Attracted to the comfort of cash? - May 2020

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Pieter Koekemoer

Pieter Koekemoer

Pieter is head of the personal investments business. His key responsibility is to ensure exceptional client service through a combination of appropriate product, relevant market information and good client outcomes.

21 May 2020

There may be better options to consider 

As the Covid-19 crisis unfolded, cash was the only asset class that did not fall into negative territory, producing 1.6% over the first quarter of 2020. So, to many investors, it may feel as though money in the bank is the best strategy to provide them with the necessary comfort and to protect their capital in this new surreal world of a global pandemic, economic uncertainty and hardship. Some investors may even be tempted to switch more of their portfolios into cash.

But here’s the problem

Since the start of the year, the South African Reserve Bank has cut the repo rate by a cumulative 275 basis points (bps), including an emergency cut of 100 bps in March and another 50 bps in May, to provide relief to a struggling economy in the midst of strict lockdown regulations. These cuts are, of course, good news for consumers and business owners needing to make debt repayments, as lower interest rates effectively put more money back in their pockets. However, this is at the expense of savers, as the real return on cash has now moved to close to zero.

So while it might feel like cash is king, investors need to keep in mind that they are now only earning a return that is in line with inflation, while equity valuations are undemanding and the yield on other fixed interest assets remains much higher.

Understand the purpose of cash in a portfolio

It’s always a good idea for investors to have an emergency fund at their disposal, particularly in a time of crisis. What they need to consider (with the assistance of their financial adviser) is why they want to hold cash in the bank or a money market fund and then to identify the appropriate level of cash that they are comfortable with. It is also sensible to have some ‘dry powder’ in an investment portfolio, to use when attractive opportunities arise. Importantly, investors need to ensure that they are not hoarding cash, that is earning low interest, for no reason.

If not cash, then what?

Due to the impact of the rate cuts, investors are currently earning a third less on their cash investments compared to the beginning of the year. The silver lining is that yields on longer-dated interest instruments, such as 10-year government bonds, remain at levels significantly higher than at the start of the year. So it makes sense for investors with longer time horizons to rather be exposed to these longer-dated investments.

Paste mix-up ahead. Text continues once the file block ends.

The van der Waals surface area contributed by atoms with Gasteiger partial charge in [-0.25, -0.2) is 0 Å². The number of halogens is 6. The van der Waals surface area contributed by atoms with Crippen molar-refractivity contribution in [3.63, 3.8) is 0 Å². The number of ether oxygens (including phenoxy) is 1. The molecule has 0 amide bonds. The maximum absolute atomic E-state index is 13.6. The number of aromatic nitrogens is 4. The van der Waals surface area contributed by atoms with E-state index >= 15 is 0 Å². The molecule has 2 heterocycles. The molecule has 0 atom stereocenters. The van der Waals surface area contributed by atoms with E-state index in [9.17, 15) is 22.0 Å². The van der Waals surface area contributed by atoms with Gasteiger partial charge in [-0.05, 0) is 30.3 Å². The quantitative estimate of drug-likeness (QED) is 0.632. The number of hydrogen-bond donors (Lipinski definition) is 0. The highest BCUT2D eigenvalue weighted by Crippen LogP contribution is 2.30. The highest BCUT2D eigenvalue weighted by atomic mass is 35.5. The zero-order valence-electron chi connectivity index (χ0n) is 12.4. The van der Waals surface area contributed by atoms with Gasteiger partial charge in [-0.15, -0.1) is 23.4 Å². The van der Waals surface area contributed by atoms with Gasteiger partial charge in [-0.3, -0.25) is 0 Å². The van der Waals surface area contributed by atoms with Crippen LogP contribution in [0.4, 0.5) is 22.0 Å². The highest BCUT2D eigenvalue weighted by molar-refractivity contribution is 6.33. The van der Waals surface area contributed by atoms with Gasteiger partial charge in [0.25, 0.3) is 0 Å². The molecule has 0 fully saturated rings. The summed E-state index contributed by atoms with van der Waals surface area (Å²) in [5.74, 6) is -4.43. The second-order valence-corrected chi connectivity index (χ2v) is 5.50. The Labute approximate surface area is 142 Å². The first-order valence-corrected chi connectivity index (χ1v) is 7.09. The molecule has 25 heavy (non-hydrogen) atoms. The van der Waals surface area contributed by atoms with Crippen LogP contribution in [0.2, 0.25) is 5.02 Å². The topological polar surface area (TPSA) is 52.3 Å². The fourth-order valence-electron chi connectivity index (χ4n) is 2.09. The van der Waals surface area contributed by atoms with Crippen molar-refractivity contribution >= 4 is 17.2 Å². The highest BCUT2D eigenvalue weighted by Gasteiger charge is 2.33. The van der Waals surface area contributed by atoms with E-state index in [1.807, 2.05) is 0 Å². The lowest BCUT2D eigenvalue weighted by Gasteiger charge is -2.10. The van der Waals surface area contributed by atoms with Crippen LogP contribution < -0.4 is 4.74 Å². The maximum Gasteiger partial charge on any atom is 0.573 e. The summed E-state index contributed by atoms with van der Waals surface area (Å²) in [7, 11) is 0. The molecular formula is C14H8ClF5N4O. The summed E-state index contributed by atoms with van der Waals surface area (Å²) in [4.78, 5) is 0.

The graph below shows this clearly. In the case of a 10-year government bond, the difference between the interest you can earn on cash versus a 10-year government bond (also called the yield gap) is currently at the highest it has been since 1987. At the time of writing, investors in the 10-year government bond can earn around 9% annual interest, compared to the roughly 4.1% yield available from cash (as measured by the 3m Jibar).


While long-term investors need to ensure that they have enough exposure to growth assets (such as equities) to achieve inflation-beating returns, individuals may well have strategic reasons to keep a portion of their portfolio in lower risk yielding assets. Whatever the reason, we believe that for the foreseeable future these investors are likely to be better served by investing such an allocation in a multi-asset income fund than a money market fund. Managed income funds are designed to deliver returns in line with or ahead of cash under most conditions and give you access to the full suite of yielding assets, most of which are currently significantly more attractive than cash. As an example, the retail class of the Coronation Strategic Income Fund, which is actively managed across the yielding asset classes, was yielding 7.4% as at end April, well above the return on cash.